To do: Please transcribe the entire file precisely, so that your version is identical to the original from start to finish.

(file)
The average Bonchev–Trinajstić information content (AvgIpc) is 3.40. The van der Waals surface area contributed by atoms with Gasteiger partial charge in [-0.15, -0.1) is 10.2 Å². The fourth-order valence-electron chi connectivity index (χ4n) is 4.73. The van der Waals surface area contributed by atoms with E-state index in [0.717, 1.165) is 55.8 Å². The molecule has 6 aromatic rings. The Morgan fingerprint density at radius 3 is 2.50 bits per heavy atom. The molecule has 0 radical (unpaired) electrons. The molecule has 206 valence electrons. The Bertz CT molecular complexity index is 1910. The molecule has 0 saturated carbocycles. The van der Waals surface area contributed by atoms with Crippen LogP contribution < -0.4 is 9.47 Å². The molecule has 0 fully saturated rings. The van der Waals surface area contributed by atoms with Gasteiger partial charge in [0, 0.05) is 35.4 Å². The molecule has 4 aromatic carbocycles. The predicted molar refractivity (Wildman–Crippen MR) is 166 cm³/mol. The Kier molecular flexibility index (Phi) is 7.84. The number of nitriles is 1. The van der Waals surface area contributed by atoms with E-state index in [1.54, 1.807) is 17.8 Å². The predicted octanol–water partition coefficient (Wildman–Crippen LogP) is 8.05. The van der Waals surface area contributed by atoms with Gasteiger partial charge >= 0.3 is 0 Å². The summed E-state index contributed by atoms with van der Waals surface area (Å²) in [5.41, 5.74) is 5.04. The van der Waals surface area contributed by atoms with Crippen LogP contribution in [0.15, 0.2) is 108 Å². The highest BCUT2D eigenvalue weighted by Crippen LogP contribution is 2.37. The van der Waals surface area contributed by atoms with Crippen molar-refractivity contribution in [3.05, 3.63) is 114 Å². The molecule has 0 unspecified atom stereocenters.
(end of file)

The average Bonchev–Trinajstić information content (AvgIpc) is 3.40. The van der Waals surface area contributed by atoms with Gasteiger partial charge in [-0.15, -0.1) is 10.2 Å². The fourth-order valence-electron chi connectivity index (χ4n) is 4.73. The van der Waals surface area contributed by atoms with E-state index in [0.717, 1.165) is 55.8 Å². The molecule has 6 aromatic rings. The Morgan fingerprint density at radius 3 is 2.50 bits per heavy atom. The molecule has 0 radical (unpaired) electrons. The molecule has 206 valence electrons. The Bertz CT molecular complexity index is 1910. The molecule has 0 saturated carbocycles. The van der Waals surface area contributed by atoms with Crippen LogP contribution < -0.4 is 9.47 Å². The molecule has 0 fully saturated rings. The van der Waals surface area contributed by atoms with Gasteiger partial charge in [0, 0.05) is 35.4 Å². The molecule has 4 aromatic carbocycles. The predicted molar refractivity (Wildman–Crippen MR) is 166 cm³/mol. The Kier molecular flexibility index (Phi) is 7.84. The number of nitriles is 1. The van der Waals surface area contributed by atoms with E-state index in [1.54, 1.807) is 17.8 Å². The predicted octanol–water partition coefficient (Wildman–Crippen LogP) is 8.05. The van der Waals surface area contributed by atoms with Gasteiger partial charge >= 0.3 is 0 Å². The summed E-state index contributed by atoms with van der Waals surface area (Å²) in [5.41, 5.74) is 5.04. The van der Waals surface area contributed by atoms with Crippen LogP contribution in [0.15, 0.2) is 108 Å². The highest BCUT2D eigenvalue weighted by Crippen LogP contribution is 2.37. The van der Waals surface area contributed by atoms with Crippen molar-refractivity contribution in [3.05, 3.63) is 114 Å². The molecule has 0 unspecified atom stereocenters.